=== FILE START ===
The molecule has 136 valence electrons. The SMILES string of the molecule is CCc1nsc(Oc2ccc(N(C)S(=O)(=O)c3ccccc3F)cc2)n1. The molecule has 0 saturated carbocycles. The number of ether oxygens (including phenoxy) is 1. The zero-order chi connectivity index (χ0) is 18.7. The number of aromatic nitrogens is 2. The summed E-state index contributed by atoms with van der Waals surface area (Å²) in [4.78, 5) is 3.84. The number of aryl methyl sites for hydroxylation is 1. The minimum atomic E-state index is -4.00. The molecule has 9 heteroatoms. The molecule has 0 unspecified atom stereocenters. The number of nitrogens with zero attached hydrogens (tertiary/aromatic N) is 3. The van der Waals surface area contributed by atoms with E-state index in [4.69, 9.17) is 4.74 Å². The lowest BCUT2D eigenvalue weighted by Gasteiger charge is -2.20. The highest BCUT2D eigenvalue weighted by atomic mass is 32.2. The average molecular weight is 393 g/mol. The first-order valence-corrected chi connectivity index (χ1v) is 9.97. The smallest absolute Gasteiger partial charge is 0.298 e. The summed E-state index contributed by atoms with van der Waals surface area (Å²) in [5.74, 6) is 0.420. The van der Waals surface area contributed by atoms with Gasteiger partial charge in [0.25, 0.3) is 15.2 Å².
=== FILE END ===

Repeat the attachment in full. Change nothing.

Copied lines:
The molecule has 136 valence electrons. The SMILES string of the molecule is CCc1nsc(Oc2ccc(N(C)S(=O)(=O)c3ccccc3F)cc2)n1. The molecule has 0 saturated carbocycles. The number of ether oxygens (including phenoxy) is 1. The zero-order chi connectivity index (χ0) is 18.7. The number of aromatic nitrogens is 2. The summed E-state index contributed by atoms with van der Waals surface area (Å²) in [4.78, 5) is 3.84. The number of aryl methyl sites for hydroxylation is 1. The minimum atomic E-state index is -4.00. The molecule has 9 heteroatoms. The molecule has 0 unspecified atom stereocenters. The number of nitrogens with zero attached hydrogens (tertiary/aromatic N) is 3. The van der Waals surface area contributed by atoms with E-state index in [4.69, 9.17) is 4.74 Å². The lowest BCUT2D eigenvalue weighted by Gasteiger charge is -2.20. The highest BCUT2D eigenvalue weighted by atomic mass is 32.2. The average molecular weight is 393 g/mol. The first-order valence-corrected chi connectivity index (χ1v) is 9.97. The smallest absolute Gasteiger partial charge is 0.298 e. The summed E-state index contributed by atoms with van der Waals surface area (Å²) in [5.74, 6) is 0.420. The van der Waals surface area contributed by atoms with Gasteiger partial charge in [0.25, 0.3) is 15.2 Å².